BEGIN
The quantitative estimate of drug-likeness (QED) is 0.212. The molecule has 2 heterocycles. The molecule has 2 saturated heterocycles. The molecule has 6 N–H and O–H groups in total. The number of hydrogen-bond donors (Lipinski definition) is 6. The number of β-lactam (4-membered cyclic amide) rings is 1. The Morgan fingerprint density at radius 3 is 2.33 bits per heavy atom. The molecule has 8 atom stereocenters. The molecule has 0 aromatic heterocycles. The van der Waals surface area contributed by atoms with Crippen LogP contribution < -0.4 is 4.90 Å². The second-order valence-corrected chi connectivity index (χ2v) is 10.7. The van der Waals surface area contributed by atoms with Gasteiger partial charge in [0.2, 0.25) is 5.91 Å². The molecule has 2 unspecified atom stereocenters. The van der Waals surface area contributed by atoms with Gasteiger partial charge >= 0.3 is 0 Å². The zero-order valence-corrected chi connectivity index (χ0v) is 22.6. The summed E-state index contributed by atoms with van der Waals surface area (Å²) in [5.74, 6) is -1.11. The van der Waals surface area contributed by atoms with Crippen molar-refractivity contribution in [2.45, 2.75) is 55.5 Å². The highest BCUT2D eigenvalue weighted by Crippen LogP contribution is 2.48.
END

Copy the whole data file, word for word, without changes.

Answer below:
The quantitative estimate of drug-likeness (QED) is 0.212. The molecule has 2 heterocycles. The molecule has 2 saturated heterocycles. The molecule has 6 N–H and O–H groups in total. The number of hydrogen-bond donors (Lipinski definition) is 6. The number of β-lactam (4-membered cyclic amide) rings is 1. The Morgan fingerprint density at radius 3 is 2.33 bits per heavy atom. The molecule has 8 atom stereocenters. The molecule has 0 aromatic heterocycles. The van der Waals surface area contributed by atoms with Crippen LogP contribution < -0.4 is 4.90 Å². The second-order valence-corrected chi connectivity index (χ2v) is 10.7. The van der Waals surface area contributed by atoms with Gasteiger partial charge in [0.2, 0.25) is 5.91 Å². The molecule has 2 unspecified atom stereocenters. The van der Waals surface area contributed by atoms with Gasteiger partial charge >= 0.3 is 0 Å². The zero-order valence-corrected chi connectivity index (χ0v) is 22.6. The summed E-state index contributed by atoms with van der Waals surface area (Å²) in [5.74, 6) is -1.11. The van der Waals surface area contributed by atoms with Crippen molar-refractivity contribution in [2.45, 2.75) is 55.5 Å². The highest BCUT2D eigenvalue weighted by Crippen LogP contribution is 2.48.